The prognosis of HCC is very variable and depends on several factors. First, the number, size and extension of the tumor. In that regard, the presence of tumor within a vessel or outside the liver indicates an advanced stage and poor prognosis; at that point only palliative therapies are available. Contrarily, small solitary tumors can be successfully treated in most cases and long-term survivals are possible. Second, we have to keep in mind that in most cases HCC appears within an underlying chronic liver disease. Therefore, the degree of liver function reserve determines not only the treatment options, but also the outcome. Finally, the presence of symptoms indicates an advanced disease and limits the tolerance and success of several treatment approaches. As a summary, the prognosis of this cancer is very wide and your physician can inform you about the expectation and treatment possibilities.
Is surgery useful for HCC?
As stated previously, there are several treatment options, but the decision of which is the best is based mainly on the tumor stage and the degree of liver function impairment. In the case of HCC, the first option is surgical resection. However, this approach is contraindicated in those patients with decompensated cirrhosis and the best outcome is obtained in those patients with solitary tumors and well-preserved liver function. If surgical resection is not feasible, the next option to be considered is liver transplantation. This approach not only allows to completely remove the tumor, but also the impaired liver. Lamentably, the scarcity of donors and the potential risk of tumor recurrence after liver transplantation determine that only those candidates with the best-expected outcome should be enlisted. In that regard, liver transplantation is contraindicated in those cases with vascular invasion or extrahepatic spread and in most centers there are a pre-established limits according to the size and number of nodules. In addition, advanced age and associated diseases may also constitute a contraindication for liver transplantation.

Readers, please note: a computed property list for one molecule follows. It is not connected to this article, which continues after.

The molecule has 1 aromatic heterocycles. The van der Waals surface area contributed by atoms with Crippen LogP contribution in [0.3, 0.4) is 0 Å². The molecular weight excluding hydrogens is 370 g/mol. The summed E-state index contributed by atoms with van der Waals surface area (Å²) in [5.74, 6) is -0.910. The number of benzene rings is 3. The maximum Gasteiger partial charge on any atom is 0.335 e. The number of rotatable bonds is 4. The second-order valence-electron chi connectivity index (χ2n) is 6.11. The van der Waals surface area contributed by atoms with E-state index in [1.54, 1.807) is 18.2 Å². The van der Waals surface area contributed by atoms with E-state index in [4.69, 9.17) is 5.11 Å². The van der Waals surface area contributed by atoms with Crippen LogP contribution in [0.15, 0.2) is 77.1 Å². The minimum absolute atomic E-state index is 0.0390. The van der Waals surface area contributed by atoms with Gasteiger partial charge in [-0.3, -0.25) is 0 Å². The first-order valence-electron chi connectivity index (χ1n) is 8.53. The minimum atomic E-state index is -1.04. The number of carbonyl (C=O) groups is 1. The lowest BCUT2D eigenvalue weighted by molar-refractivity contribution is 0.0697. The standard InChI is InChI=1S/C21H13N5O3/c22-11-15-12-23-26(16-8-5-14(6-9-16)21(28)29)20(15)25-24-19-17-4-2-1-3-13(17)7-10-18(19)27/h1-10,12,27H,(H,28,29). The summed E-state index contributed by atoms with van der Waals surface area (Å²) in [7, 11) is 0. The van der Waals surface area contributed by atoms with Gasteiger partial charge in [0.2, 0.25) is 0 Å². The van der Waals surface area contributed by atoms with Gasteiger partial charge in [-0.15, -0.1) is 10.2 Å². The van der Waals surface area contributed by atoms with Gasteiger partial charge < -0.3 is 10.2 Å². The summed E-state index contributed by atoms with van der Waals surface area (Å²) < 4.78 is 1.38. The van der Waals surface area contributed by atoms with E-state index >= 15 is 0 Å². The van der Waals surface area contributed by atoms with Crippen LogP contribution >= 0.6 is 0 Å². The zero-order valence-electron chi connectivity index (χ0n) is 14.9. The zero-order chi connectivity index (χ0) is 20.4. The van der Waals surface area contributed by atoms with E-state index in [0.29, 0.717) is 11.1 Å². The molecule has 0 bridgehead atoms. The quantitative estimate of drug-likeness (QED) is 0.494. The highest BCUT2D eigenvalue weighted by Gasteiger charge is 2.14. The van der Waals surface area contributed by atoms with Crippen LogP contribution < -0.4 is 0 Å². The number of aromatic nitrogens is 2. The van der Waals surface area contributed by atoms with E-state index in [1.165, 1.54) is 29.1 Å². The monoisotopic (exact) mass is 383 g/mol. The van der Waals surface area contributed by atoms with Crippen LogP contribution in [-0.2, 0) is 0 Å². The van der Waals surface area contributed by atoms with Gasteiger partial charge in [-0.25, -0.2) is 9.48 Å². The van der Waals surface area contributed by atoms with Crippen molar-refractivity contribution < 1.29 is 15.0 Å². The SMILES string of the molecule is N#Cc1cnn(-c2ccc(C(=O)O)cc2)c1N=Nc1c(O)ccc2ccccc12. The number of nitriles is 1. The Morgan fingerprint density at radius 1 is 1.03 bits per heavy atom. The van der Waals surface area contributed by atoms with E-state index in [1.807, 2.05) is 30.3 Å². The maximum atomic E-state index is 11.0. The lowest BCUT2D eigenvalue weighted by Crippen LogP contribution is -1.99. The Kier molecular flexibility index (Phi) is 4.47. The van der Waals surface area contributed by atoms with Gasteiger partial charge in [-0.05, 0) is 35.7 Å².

If surgery is not indicated, are there any other effective options?
Definitively, yes. There are several locoregional approaches that are designed for efficiently destroying the tumor without affecting the surrounding liver parenchyma. These treatments are potentially curative and allow increasing the survival. One modality is the percutaneus ablation. It is based in the injection of substances (for instance, ethanol or acetic acid) or the change of the intratumoral temperature (for instance, delivering heat by radiofrequency or freezing the tumor by cryotherapy) using a device introduced through the skin by the guidance of an imaging technique, usually ultrasonography. This treatment modality is recommended in patients with small tumors in whom surgical treatments are not feasible or during the waiting time for liver transplantation. Regrettably, these treatments are not effective in large tumors or with multiple foci. Another strategy is the transarterial procedures. These treatments are based on the almost exclusive arterial vascularization of the HCC compared to the mixed (arterial and venous) of the normal liver. These procedures allow delivering chemotherapy or radiotherapy at high doses directly into the tumor and also to selectively block the vascular feeding. The most frequently transarterial therapy used worldwide is the transarterial chemoembolization (also known as TACE) and is habitually used in large tumors and/or multifocal. In the last years, there has been an active research in the field of locoregional therapies and they have become a cornerstone treatment modality for this disease.
Is chemotherapy useful in HCC?
Several chemotherapeutical agents, alone or in combination, have been evaluated in HCC. Regrettably, all these studies have shown a limited efficacy and an inadmissible rate of side effects, mainly due to the frequent association between HCC and cirrhosis. Accordingly, standard chemotherapy is not recommended for HCC. Luckily, in the last years, great advancements have been done in the knowledge of the disrupted molecular pathways associated with the cancer initiation and progression. These findings have allowed to design new agents that specifically and selectively block the altered pathways, minimizing the frequent side effects associated with conventional therapies. Among them, the only one that up to date has shown benefits in term of survival is sorafenib, an oral available multikinase inhibitor that acts mainly inhibiting the tumor proliferation and the formation of new vessels, freezing the tumor growth. The positive results obtained with sorafenib in several clinical trials have justified that this agent has become the standard therapy in patients with advanced HCC. There are other molecular targeted therapies under investigation in HCC, and in some of them, promising preliminary results have been obtained. Accordingly, it is highly recommended to participate in clinical trials that evaluate these novel agents. Undoubtedly, in the next years further treatment advancements will be in place, allowing to increase the survival and the quality of life of patients affected with HCC.